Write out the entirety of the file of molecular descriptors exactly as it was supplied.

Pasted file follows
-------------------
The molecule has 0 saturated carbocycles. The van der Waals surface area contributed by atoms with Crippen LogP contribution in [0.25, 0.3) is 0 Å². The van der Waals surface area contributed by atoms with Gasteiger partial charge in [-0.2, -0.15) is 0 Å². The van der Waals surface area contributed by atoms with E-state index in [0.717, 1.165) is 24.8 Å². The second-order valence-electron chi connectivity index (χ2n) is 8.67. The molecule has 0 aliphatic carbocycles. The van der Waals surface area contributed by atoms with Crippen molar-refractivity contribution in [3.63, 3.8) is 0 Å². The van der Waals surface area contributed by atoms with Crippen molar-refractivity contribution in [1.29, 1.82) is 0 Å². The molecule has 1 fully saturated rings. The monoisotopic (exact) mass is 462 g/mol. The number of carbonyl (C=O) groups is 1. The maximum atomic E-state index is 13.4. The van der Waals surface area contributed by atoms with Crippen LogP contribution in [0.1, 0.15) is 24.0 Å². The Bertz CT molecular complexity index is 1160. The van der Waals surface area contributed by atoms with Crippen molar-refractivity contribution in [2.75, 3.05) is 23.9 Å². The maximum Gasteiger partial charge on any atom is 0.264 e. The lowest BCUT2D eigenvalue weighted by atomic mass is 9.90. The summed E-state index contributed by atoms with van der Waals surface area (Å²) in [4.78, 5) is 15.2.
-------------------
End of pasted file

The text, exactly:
The molecule has 0 saturated carbocycles. The van der Waals surface area contributed by atoms with Crippen LogP contribution in [0.25, 0.3) is 0 Å². The van der Waals surface area contributed by atoms with Gasteiger partial charge in [-0.2, -0.15) is 0 Å². The van der Waals surface area contributed by atoms with E-state index in [0.717, 1.165) is 24.8 Å². The second-order valence-electron chi connectivity index (χ2n) is 8.67. The molecule has 0 aliphatic carbocycles. The van der Waals surface area contributed by atoms with Crippen molar-refractivity contribution in [3.63, 3.8) is 0 Å². The van der Waals surface area contributed by atoms with Crippen molar-refractivity contribution in [1.29, 1.82) is 0 Å². The molecule has 1 fully saturated rings. The monoisotopic (exact) mass is 462 g/mol. The number of carbonyl (C=O) groups is 1. The maximum atomic E-state index is 13.4. The van der Waals surface area contributed by atoms with Crippen LogP contribution in [0.1, 0.15) is 24.0 Å². The Bertz CT molecular complexity index is 1160. The van der Waals surface area contributed by atoms with Crippen molar-refractivity contribution in [2.75, 3.05) is 23.9 Å². The maximum Gasteiger partial charge on any atom is 0.264 e. The lowest BCUT2D eigenvalue weighted by atomic mass is 9.90. The summed E-state index contributed by atoms with van der Waals surface area (Å²) in [4.78, 5) is 15.2.